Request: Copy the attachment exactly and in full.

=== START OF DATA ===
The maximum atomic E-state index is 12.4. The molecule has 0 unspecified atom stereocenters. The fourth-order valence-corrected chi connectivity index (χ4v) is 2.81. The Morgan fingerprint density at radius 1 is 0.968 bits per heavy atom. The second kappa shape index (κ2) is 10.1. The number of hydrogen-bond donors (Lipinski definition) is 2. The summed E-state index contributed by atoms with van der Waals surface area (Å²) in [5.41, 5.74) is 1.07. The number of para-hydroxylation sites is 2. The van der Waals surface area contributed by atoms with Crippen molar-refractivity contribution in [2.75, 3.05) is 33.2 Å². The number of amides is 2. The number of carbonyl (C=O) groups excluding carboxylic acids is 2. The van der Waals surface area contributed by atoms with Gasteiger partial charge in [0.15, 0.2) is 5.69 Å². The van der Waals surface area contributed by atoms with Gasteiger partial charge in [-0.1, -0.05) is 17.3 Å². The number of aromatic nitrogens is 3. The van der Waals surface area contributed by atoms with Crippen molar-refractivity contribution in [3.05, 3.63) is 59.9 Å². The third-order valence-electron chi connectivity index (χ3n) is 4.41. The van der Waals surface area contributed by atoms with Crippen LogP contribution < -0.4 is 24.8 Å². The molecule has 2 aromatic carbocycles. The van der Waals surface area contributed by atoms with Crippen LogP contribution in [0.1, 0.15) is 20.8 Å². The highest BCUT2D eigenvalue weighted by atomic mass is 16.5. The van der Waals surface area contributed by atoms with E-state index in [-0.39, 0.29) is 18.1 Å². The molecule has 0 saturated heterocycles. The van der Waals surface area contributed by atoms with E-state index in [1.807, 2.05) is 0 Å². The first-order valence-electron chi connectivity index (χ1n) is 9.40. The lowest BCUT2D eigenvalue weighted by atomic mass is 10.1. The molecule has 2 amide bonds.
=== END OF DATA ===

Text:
The maximum atomic E-state index is 12.4. The molecule has 0 unspecified atom stereocenters. The fourth-order valence-corrected chi connectivity index (χ4v) is 2.81. The Morgan fingerprint density at radius 1 is 0.968 bits per heavy atom. The second kappa shape index (κ2) is 10.1. The number of hydrogen-bond donors (Lipinski definition) is 2. The summed E-state index contributed by atoms with van der Waals surface area (Å²) in [5.41, 5.74) is 1.07. The number of para-hydroxylation sites is 2. The van der Waals surface area contributed by atoms with Crippen molar-refractivity contribution in [2.75, 3.05) is 33.2 Å². The number of amides is 2. The number of carbonyl (C=O) groups excluding carboxylic acids is 2. The van der Waals surface area contributed by atoms with Gasteiger partial charge in [0.15, 0.2) is 5.69 Å². The van der Waals surface area contributed by atoms with Gasteiger partial charge in [-0.1, -0.05) is 17.3 Å². The number of aromatic nitrogens is 3. The van der Waals surface area contributed by atoms with Crippen molar-refractivity contribution in [3.05, 3.63) is 59.9 Å². The third-order valence-electron chi connectivity index (χ3n) is 4.41. The van der Waals surface area contributed by atoms with Crippen LogP contribution < -0.4 is 24.8 Å². The molecule has 2 aromatic carbocycles. The van der Waals surface area contributed by atoms with Crippen LogP contribution in [0.1, 0.15) is 20.8 Å². The highest BCUT2D eigenvalue weighted by atomic mass is 16.5. The van der Waals surface area contributed by atoms with E-state index in [-0.39, 0.29) is 18.1 Å². The molecule has 0 saturated heterocycles. The van der Waals surface area contributed by atoms with E-state index in [1.807, 2.05) is 0 Å². The first-order valence-electron chi connectivity index (χ1n) is 9.40. The lowest BCUT2D eigenvalue weighted by atomic mass is 10.1. The molecule has 2 amide bonds.